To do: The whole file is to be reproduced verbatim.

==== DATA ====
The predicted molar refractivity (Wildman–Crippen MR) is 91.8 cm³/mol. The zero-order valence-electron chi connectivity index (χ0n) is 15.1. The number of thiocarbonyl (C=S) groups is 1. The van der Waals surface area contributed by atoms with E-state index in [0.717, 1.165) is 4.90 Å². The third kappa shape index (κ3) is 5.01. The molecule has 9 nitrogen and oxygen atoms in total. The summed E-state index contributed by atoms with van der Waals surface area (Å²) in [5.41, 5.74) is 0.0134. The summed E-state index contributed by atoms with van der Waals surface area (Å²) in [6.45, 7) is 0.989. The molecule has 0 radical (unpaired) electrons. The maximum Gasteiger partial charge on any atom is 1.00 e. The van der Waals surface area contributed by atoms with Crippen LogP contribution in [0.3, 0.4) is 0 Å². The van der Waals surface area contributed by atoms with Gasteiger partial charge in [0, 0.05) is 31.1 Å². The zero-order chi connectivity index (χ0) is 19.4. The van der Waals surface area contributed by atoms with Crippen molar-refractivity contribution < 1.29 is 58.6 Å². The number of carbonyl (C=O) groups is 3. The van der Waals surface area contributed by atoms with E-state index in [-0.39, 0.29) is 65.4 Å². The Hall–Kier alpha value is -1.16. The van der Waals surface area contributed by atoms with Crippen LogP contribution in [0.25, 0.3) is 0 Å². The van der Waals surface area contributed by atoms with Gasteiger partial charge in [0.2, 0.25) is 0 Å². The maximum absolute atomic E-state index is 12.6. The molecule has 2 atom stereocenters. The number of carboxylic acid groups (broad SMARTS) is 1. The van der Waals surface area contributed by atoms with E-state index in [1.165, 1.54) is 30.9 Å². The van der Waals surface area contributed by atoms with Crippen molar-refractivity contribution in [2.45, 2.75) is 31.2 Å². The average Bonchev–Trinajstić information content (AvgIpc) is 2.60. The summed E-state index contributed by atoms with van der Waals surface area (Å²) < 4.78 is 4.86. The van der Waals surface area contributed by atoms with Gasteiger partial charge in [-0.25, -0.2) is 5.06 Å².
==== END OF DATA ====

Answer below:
The predicted molar refractivity (Wildman–Crippen MR) is 91.8 cm³/mol. The zero-order valence-electron chi connectivity index (χ0n) is 15.1. The number of thiocarbonyl (C=S) groups is 1. The van der Waals surface area contributed by atoms with E-state index in [0.717, 1.165) is 4.90 Å². The third kappa shape index (κ3) is 5.01. The molecule has 9 nitrogen and oxygen atoms in total. The summed E-state index contributed by atoms with van der Waals surface area (Å²) in [5.41, 5.74) is 0.0134. The summed E-state index contributed by atoms with van der Waals surface area (Å²) in [6.45, 7) is 0.989. The molecule has 0 radical (unpaired) electrons. The maximum Gasteiger partial charge on any atom is 1.00 e. The van der Waals surface area contributed by atoms with Crippen LogP contribution in [0.3, 0.4) is 0 Å². The van der Waals surface area contributed by atoms with Gasteiger partial charge in [0, 0.05) is 31.1 Å². The zero-order chi connectivity index (χ0) is 19.4. The van der Waals surface area contributed by atoms with Crippen molar-refractivity contribution < 1.29 is 58.6 Å². The number of carbonyl (C=O) groups is 3. The van der Waals surface area contributed by atoms with E-state index in [-0.39, 0.29) is 65.4 Å². The Hall–Kier alpha value is -1.16. The van der Waals surface area contributed by atoms with Crippen LogP contribution in [0.25, 0.3) is 0 Å². The van der Waals surface area contributed by atoms with Gasteiger partial charge in [0.2, 0.25) is 0 Å². The maximum absolute atomic E-state index is 12.6. The molecule has 2 atom stereocenters. The number of carboxylic acid groups (broad SMARTS) is 1. The van der Waals surface area contributed by atoms with E-state index in [1.165, 1.54) is 30.9 Å². The van der Waals surface area contributed by atoms with Crippen molar-refractivity contribution in [2.45, 2.75) is 31.2 Å². The average Bonchev–Trinajstić information content (AvgIpc) is 2.60. The summed E-state index contributed by atoms with van der Waals surface area (Å²) < 4.78 is 4.86. The van der Waals surface area contributed by atoms with Gasteiger partial charge in [-0.25, -0.2) is 5.06 Å².